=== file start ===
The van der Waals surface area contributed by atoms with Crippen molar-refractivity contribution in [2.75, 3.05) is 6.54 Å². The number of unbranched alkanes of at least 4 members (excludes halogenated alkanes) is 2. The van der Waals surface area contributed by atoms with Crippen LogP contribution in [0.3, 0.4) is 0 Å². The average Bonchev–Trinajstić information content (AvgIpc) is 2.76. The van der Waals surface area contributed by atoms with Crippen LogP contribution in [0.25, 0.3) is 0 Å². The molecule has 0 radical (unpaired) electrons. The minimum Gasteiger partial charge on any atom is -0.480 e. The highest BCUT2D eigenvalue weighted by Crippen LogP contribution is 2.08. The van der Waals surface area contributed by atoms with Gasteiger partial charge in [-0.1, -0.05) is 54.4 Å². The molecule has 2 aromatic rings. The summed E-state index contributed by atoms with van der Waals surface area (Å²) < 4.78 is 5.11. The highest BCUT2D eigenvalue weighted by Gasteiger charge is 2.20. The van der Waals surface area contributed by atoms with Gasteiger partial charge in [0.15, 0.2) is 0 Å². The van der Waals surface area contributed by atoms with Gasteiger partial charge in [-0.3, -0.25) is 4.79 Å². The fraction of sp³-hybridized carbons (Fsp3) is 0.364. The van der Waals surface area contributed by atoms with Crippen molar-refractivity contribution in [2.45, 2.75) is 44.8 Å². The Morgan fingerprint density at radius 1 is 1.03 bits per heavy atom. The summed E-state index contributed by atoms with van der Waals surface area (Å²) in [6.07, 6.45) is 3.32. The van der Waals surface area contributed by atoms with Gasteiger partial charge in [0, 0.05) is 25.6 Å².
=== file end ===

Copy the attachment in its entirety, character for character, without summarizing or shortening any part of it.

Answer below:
The van der Waals surface area contributed by atoms with Crippen molar-refractivity contribution in [2.75, 3.05) is 6.54 Å². The number of unbranched alkanes of at least 4 members (excludes halogenated alkanes) is 2. The van der Waals surface area contributed by atoms with Crippen LogP contribution in [0.3, 0.4) is 0 Å². The average Bonchev–Trinajstić information content (AvgIpc) is 2.76. The van der Waals surface area contributed by atoms with Crippen LogP contribution in [0.25, 0.3) is 0 Å². The molecule has 0 radical (unpaired) electrons. The minimum Gasteiger partial charge on any atom is -0.480 e. The highest BCUT2D eigenvalue weighted by Crippen LogP contribution is 2.08. The van der Waals surface area contributed by atoms with Gasteiger partial charge in [-0.1, -0.05) is 54.4 Å². The molecule has 2 aromatic rings. The summed E-state index contributed by atoms with van der Waals surface area (Å²) < 4.78 is 5.11. The highest BCUT2D eigenvalue weighted by Gasteiger charge is 2.20. The van der Waals surface area contributed by atoms with Gasteiger partial charge in [0.15, 0.2) is 0 Å². The van der Waals surface area contributed by atoms with Gasteiger partial charge in [-0.3, -0.25) is 4.79 Å². The fraction of sp³-hybridized carbons (Fsp3) is 0.364. The van der Waals surface area contributed by atoms with Crippen molar-refractivity contribution in [2.45, 2.75) is 44.8 Å². The Morgan fingerprint density at radius 1 is 1.03 bits per heavy atom. The summed E-state index contributed by atoms with van der Waals surface area (Å²) in [6.07, 6.45) is 3.32. The van der Waals surface area contributed by atoms with Gasteiger partial charge in [0, 0.05) is 25.6 Å².